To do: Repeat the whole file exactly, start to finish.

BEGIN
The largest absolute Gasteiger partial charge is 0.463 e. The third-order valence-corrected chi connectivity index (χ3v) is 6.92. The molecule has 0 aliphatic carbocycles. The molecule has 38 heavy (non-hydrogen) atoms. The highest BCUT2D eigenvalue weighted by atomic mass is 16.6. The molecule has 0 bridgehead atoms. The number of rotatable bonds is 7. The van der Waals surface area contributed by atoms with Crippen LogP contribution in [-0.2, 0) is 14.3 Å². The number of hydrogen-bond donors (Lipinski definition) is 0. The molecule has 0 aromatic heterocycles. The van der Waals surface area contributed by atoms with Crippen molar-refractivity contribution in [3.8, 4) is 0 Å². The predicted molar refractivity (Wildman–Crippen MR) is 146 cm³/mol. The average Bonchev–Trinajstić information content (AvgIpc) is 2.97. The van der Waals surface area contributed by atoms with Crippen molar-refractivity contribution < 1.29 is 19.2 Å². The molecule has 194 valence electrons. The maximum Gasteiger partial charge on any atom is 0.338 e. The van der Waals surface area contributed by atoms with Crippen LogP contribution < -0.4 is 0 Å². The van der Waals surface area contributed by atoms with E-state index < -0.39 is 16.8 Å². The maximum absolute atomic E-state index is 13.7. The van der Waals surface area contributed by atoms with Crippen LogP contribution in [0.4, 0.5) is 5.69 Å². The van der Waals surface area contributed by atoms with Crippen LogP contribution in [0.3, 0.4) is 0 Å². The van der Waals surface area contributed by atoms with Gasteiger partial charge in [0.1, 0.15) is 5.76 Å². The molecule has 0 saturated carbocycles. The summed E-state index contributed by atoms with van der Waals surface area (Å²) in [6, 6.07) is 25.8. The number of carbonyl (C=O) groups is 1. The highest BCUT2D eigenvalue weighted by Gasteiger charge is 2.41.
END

The largest absolute Gasteiger partial charge is 0.463 e. The third-order valence-corrected chi connectivity index (χ3v) is 6.92. The molecule has 0 aliphatic carbocycles. The molecule has 38 heavy (non-hydrogen) atoms. The highest BCUT2D eigenvalue weighted by atomic mass is 16.6. The molecule has 0 bridgehead atoms. The number of rotatable bonds is 7. The van der Waals surface area contributed by atoms with Crippen LogP contribution in [-0.2, 0) is 14.3 Å². The number of hydrogen-bond donors (Lipinski definition) is 0. The molecule has 0 aromatic heterocycles. The van der Waals surface area contributed by atoms with Crippen molar-refractivity contribution in [3.8, 4) is 0 Å². The predicted molar refractivity (Wildman–Crippen MR) is 146 cm³/mol. The average Bonchev–Trinajstić information content (AvgIpc) is 2.97. The van der Waals surface area contributed by atoms with Crippen molar-refractivity contribution < 1.29 is 19.2 Å². The molecule has 194 valence electrons. The maximum Gasteiger partial charge on any atom is 0.338 e. The van der Waals surface area contributed by atoms with Crippen LogP contribution < -0.4 is 0 Å². The van der Waals surface area contributed by atoms with E-state index < -0.39 is 16.8 Å². The maximum absolute atomic E-state index is 13.7. The van der Waals surface area contributed by atoms with Crippen LogP contribution in [0.4, 0.5) is 5.69 Å². The van der Waals surface area contributed by atoms with Crippen LogP contribution in [0.3, 0.4) is 0 Å². The van der Waals surface area contributed by atoms with Gasteiger partial charge in [0.1, 0.15) is 5.76 Å². The molecule has 0 saturated carbocycles. The summed E-state index contributed by atoms with van der Waals surface area (Å²) in [6, 6.07) is 25.8. The number of carbonyl (C=O) groups is 1. The highest BCUT2D eigenvalue weighted by Gasteiger charge is 2.41.